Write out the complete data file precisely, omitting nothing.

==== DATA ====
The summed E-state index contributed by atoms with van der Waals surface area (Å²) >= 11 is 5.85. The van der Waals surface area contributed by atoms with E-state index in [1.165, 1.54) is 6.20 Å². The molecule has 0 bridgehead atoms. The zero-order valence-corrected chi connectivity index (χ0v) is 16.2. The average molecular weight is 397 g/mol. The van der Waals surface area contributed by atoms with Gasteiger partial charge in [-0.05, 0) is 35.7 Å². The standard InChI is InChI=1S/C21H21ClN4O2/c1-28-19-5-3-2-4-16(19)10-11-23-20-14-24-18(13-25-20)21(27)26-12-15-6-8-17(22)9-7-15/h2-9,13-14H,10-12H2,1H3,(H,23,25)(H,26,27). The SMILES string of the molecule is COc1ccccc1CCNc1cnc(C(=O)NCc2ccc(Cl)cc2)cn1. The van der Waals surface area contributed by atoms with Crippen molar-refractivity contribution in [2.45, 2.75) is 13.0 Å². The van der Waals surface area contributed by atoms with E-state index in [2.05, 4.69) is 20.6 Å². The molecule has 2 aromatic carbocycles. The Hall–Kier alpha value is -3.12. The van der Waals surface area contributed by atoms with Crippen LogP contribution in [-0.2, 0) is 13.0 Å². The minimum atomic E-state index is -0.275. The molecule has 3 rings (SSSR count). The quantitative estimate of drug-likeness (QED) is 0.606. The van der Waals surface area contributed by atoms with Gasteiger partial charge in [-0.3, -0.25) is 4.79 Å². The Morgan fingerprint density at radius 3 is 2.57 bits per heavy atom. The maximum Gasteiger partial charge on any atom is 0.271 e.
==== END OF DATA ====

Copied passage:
The summed E-state index contributed by atoms with van der Waals surface area (Å²) >= 11 is 5.85. The van der Waals surface area contributed by atoms with E-state index in [1.165, 1.54) is 6.20 Å². The molecule has 0 bridgehead atoms. The zero-order valence-corrected chi connectivity index (χ0v) is 16.2. The average molecular weight is 397 g/mol. The van der Waals surface area contributed by atoms with Gasteiger partial charge in [-0.05, 0) is 35.7 Å². The standard InChI is InChI=1S/C21H21ClN4O2/c1-28-19-5-3-2-4-16(19)10-11-23-20-14-24-18(13-25-20)21(27)26-12-15-6-8-17(22)9-7-15/h2-9,13-14H,10-12H2,1H3,(H,23,25)(H,26,27). The SMILES string of the molecule is COc1ccccc1CCNc1cnc(C(=O)NCc2ccc(Cl)cc2)cn1. The van der Waals surface area contributed by atoms with Crippen molar-refractivity contribution in [2.45, 2.75) is 13.0 Å². The van der Waals surface area contributed by atoms with E-state index in [2.05, 4.69) is 20.6 Å². The molecule has 2 aromatic carbocycles. The Hall–Kier alpha value is -3.12. The van der Waals surface area contributed by atoms with Crippen LogP contribution in [-0.2, 0) is 13.0 Å². The minimum atomic E-state index is -0.275. The molecule has 3 rings (SSSR count). The quantitative estimate of drug-likeness (QED) is 0.606. The van der Waals surface area contributed by atoms with Gasteiger partial charge in [-0.3, -0.25) is 4.79 Å². The Morgan fingerprint density at radius 3 is 2.57 bits per heavy atom. The maximum Gasteiger partial charge on any atom is 0.271 e.